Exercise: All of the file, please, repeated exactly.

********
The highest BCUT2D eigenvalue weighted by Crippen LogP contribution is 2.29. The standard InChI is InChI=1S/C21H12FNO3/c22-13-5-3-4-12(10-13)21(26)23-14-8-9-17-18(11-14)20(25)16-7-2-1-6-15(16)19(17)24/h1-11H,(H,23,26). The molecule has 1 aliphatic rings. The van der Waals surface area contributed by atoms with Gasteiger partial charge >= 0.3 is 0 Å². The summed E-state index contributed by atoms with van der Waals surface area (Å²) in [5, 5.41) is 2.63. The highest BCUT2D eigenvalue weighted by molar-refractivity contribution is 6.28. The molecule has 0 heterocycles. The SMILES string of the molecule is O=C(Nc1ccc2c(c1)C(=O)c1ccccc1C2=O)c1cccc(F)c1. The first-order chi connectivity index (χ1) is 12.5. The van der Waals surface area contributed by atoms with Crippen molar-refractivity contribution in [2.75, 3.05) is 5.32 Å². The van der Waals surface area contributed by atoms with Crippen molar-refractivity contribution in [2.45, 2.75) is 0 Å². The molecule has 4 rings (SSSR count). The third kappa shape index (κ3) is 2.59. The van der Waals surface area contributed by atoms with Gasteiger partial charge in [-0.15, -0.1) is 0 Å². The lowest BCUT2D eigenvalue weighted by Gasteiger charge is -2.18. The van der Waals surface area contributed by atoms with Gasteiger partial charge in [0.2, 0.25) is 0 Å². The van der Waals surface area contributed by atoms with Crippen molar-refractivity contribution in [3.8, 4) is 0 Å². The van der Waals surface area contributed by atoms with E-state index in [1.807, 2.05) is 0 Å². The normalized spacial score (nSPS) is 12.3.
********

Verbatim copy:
The highest BCUT2D eigenvalue weighted by Crippen LogP contribution is 2.29. The standard InChI is InChI=1S/C21H12FNO3/c22-13-5-3-4-12(10-13)21(26)23-14-8-9-17-18(11-14)20(25)16-7-2-1-6-15(16)19(17)24/h1-11H,(H,23,26). The molecule has 1 aliphatic rings. The van der Waals surface area contributed by atoms with Gasteiger partial charge >= 0.3 is 0 Å². The summed E-state index contributed by atoms with van der Waals surface area (Å²) in [5, 5.41) is 2.63. The highest BCUT2D eigenvalue weighted by molar-refractivity contribution is 6.28. The molecule has 0 heterocycles. The SMILES string of the molecule is O=C(Nc1ccc2c(c1)C(=O)c1ccccc1C2=O)c1cccc(F)c1. The first-order chi connectivity index (χ1) is 12.5. The van der Waals surface area contributed by atoms with Crippen molar-refractivity contribution in [2.75, 3.05) is 5.32 Å². The van der Waals surface area contributed by atoms with Crippen molar-refractivity contribution in [2.45, 2.75) is 0 Å². The molecule has 4 rings (SSSR count). The third kappa shape index (κ3) is 2.59. The van der Waals surface area contributed by atoms with Gasteiger partial charge in [-0.15, -0.1) is 0 Å². The lowest BCUT2D eigenvalue weighted by Gasteiger charge is -2.18. The van der Waals surface area contributed by atoms with Gasteiger partial charge in [0.2, 0.25) is 0 Å². The van der Waals surface area contributed by atoms with Crippen molar-refractivity contribution in [3.8, 4) is 0 Å². The van der Waals surface area contributed by atoms with E-state index in [1.807, 2.05) is 0 Å². The normalized spacial score (nSPS) is 12.3.